Directors may choose to voluntarily dissolve a business for a range of reasons, such as the retirement of the owner, the end of the useful life of the company from a legal perspective, or simply because it proved to be an unsuccessful venture. It’s the simplest and most cost-effective way to close a private limited company – but it isn’t always as straightforward as many directors hope it would be.
As you might imagine, the ease with which a company can be officially removed from the Companies House register – also known as ‘striking off’ – depends on its financial health. In this blog, we’ll look at whether closing a limited company with debts is possible, and, if so, what happens to debts once a company is dissolved.
What are the pros and cons of dissolution?
We’ve already alluded to how dissolving a business can be cheap and relatively straightforward, provided that you meet the company dissolution criteria. All you need to do is pay an £8 (online) or £10 (offline) disbursement fee to Companies House and fill out and submit form DS01.
That’s it. There are no liquidation costs, no enquiry into your conduct as a director and no implications for future directorship. Once the DS01 form has been submitted and processed, a notice will be published in the Gazette to notify interested parties that your company will be removed from the Companies House register in three months’ time. No trading or other business (e.g., sale of property) is permitted to take place during this period.
A business must be debt free to dissolve or be struck off. If creditors, staff or other directors object to the dissolution, they are free to do so and each objection will be considered by Companies House.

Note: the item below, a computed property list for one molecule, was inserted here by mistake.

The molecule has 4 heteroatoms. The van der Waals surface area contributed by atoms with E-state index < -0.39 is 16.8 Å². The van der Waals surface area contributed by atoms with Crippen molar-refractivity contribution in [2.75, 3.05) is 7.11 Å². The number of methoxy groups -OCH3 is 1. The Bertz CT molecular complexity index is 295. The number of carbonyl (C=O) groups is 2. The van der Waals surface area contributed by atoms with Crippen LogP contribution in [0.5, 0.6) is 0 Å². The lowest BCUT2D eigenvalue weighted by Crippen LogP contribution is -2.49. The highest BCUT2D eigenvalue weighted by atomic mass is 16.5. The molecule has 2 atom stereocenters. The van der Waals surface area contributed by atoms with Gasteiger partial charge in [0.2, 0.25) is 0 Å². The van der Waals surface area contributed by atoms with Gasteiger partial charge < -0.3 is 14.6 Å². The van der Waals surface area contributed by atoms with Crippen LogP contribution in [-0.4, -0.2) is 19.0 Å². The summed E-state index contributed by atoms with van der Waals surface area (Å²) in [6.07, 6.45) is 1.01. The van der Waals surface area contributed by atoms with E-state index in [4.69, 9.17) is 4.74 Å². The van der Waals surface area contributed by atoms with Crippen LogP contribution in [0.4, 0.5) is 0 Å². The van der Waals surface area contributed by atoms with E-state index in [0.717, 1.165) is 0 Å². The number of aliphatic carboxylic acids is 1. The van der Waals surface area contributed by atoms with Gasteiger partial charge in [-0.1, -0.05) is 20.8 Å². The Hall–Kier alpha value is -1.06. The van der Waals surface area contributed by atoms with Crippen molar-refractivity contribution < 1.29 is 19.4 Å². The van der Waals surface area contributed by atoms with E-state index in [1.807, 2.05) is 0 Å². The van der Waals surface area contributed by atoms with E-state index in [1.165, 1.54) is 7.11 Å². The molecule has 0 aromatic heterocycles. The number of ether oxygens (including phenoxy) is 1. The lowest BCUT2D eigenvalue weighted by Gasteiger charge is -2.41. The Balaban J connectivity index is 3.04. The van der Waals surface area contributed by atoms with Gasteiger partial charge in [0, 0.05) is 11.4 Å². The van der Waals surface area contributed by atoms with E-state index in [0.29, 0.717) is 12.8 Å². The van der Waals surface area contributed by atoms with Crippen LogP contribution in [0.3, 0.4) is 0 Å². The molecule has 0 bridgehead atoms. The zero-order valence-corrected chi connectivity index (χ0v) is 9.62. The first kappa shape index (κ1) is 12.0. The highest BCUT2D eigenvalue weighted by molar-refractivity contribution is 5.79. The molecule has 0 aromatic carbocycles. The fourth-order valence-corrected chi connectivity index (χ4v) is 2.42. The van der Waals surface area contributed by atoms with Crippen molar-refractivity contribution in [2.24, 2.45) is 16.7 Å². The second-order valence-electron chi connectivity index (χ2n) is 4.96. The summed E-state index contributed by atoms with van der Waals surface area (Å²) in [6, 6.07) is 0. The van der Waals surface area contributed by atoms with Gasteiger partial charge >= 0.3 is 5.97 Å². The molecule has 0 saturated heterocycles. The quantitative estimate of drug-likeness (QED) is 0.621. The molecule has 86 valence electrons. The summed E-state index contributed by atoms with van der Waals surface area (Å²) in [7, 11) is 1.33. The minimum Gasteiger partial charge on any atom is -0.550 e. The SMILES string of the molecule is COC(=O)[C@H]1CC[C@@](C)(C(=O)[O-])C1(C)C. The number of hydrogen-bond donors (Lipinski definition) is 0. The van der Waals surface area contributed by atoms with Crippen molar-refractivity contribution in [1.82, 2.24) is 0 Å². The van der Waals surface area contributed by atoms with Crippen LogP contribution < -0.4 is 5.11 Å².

A company can be resurrected up to six years after dissolution if it shouldn’t have been struck off so that creditors can resume their claims against it. Directors can also be held personally liable for outstanding company debts.
Closing a limited company with debts
It’s not possible to dissolve a company with outstanding debts. If you try to do so as a means of evading your creditors, you could be prosecuted and even barred from acting as a company director for a period of up to 15 years.
Creditors have a legal right to recover any debts owed – if the company has been closed, that might mean directors are made personally liable for company debts.
If you wish to close a company and don’t have funds to pay outstanding debts, using a formal insolvency procedure known as a creditors’ voluntary liquidation (CVL) is an option.
In a CVL, an insolvency practitioner will be tasked with selling your company’s assets and distributing the proceeds to creditors.
Any debts that are not repaid from the sale of company assets will be written off, and creditors cannot pursue you personally.
When are directors personally responsible for company debts?
Limited liability provides directors with protection of their personal assets should their company accrue debts that can’t be repaid from the sale of company assets. Once an insolvency practitioner has done all they can to pay back debts owed to creditors, all other outstanding arrears will be written off.
But, there are a couple of exceptions. If you fail to shut down the business properly (e.g. attempt to dissolve the company with outstanding debts), or continue to trade when the business is insolvent, you could lose the protection of limited liability.
Also, if you have signed a personal guarantee in order to secure funds and the creditor has not been paid back after the insolvency practitioner has done their bit, you would be personally liable for the debt.
To guard against the risks of a personal guarantee, you should consider pre-emptively taking out personal guarantee insurance when securing finance or a loan for your company.
With personal guarantee insurance, you can cover up 80% of your risk, so you’re personally protected as you plan the future funding and growth of your business. For more information on what personal guarantee insurance involves, speak to one of Purbeck's specialists today on 0208 004 7250.